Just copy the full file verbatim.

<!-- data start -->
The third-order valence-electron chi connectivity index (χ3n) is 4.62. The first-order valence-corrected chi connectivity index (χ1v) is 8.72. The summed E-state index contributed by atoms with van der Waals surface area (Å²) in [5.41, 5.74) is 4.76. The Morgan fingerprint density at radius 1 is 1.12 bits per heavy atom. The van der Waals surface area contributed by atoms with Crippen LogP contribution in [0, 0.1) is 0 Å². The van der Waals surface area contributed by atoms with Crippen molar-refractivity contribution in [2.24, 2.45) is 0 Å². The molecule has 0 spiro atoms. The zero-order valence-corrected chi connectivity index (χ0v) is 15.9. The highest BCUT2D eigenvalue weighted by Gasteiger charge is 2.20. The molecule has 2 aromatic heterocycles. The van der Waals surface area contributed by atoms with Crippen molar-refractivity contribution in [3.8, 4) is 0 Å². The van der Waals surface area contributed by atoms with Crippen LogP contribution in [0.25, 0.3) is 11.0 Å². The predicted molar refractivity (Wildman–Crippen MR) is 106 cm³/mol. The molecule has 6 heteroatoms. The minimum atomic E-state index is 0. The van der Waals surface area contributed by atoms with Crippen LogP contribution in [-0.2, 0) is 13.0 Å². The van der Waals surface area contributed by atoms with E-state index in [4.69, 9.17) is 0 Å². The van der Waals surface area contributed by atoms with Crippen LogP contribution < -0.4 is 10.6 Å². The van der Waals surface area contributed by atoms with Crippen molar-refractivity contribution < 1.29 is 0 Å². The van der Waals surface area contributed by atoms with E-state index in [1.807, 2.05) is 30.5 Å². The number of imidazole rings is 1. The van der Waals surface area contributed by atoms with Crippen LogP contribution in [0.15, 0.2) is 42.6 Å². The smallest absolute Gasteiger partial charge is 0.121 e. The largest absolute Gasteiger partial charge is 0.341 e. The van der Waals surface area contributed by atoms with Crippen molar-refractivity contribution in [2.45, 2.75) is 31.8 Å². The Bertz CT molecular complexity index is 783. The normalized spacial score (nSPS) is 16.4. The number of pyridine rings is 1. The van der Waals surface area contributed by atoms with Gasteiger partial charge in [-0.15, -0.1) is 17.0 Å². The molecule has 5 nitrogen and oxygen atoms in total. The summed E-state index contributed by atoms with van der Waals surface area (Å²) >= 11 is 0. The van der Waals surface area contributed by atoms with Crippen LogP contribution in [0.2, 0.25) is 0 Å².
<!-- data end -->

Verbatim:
The third-order valence-electron chi connectivity index (χ3n) is 4.62. The first-order valence-corrected chi connectivity index (χ1v) is 8.72. The summed E-state index contributed by atoms with van der Waals surface area (Å²) in [5.41, 5.74) is 4.76. The Morgan fingerprint density at radius 1 is 1.12 bits per heavy atom. The van der Waals surface area contributed by atoms with Crippen LogP contribution in [0, 0.1) is 0 Å². The van der Waals surface area contributed by atoms with Crippen molar-refractivity contribution in [2.24, 2.45) is 0 Å². The molecule has 0 spiro atoms. The zero-order valence-corrected chi connectivity index (χ0v) is 15.9. The highest BCUT2D eigenvalue weighted by Gasteiger charge is 2.20. The molecule has 2 aromatic heterocycles. The van der Waals surface area contributed by atoms with Crippen molar-refractivity contribution in [3.8, 4) is 0 Å². The van der Waals surface area contributed by atoms with Crippen LogP contribution in [0.25, 0.3) is 11.0 Å². The predicted molar refractivity (Wildman–Crippen MR) is 106 cm³/mol. The molecule has 6 heteroatoms. The minimum atomic E-state index is 0. The van der Waals surface area contributed by atoms with Crippen LogP contribution in [-0.2, 0) is 13.0 Å². The van der Waals surface area contributed by atoms with E-state index in [4.69, 9.17) is 0 Å². The van der Waals surface area contributed by atoms with Crippen LogP contribution < -0.4 is 10.6 Å². The van der Waals surface area contributed by atoms with Crippen molar-refractivity contribution < 1.29 is 0 Å². The van der Waals surface area contributed by atoms with E-state index in [1.807, 2.05) is 30.5 Å². The number of imidazole rings is 1. The van der Waals surface area contributed by atoms with Crippen LogP contribution in [0.15, 0.2) is 42.6 Å². The smallest absolute Gasteiger partial charge is 0.121 e. The largest absolute Gasteiger partial charge is 0.341 e. The van der Waals surface area contributed by atoms with Crippen molar-refractivity contribution in [2.45, 2.75) is 31.8 Å². The Bertz CT molecular complexity index is 783. The normalized spacial score (nSPS) is 16.4. The number of pyridine rings is 1. The van der Waals surface area contributed by atoms with Gasteiger partial charge in [-0.15, -0.1) is 17.0 Å². The molecule has 5 nitrogen and oxygen atoms in total. The summed E-state index contributed by atoms with van der Waals surface area (Å²) >= 11 is 0. The van der Waals surface area contributed by atoms with Crippen LogP contribution in [0.2, 0.25) is 0 Å².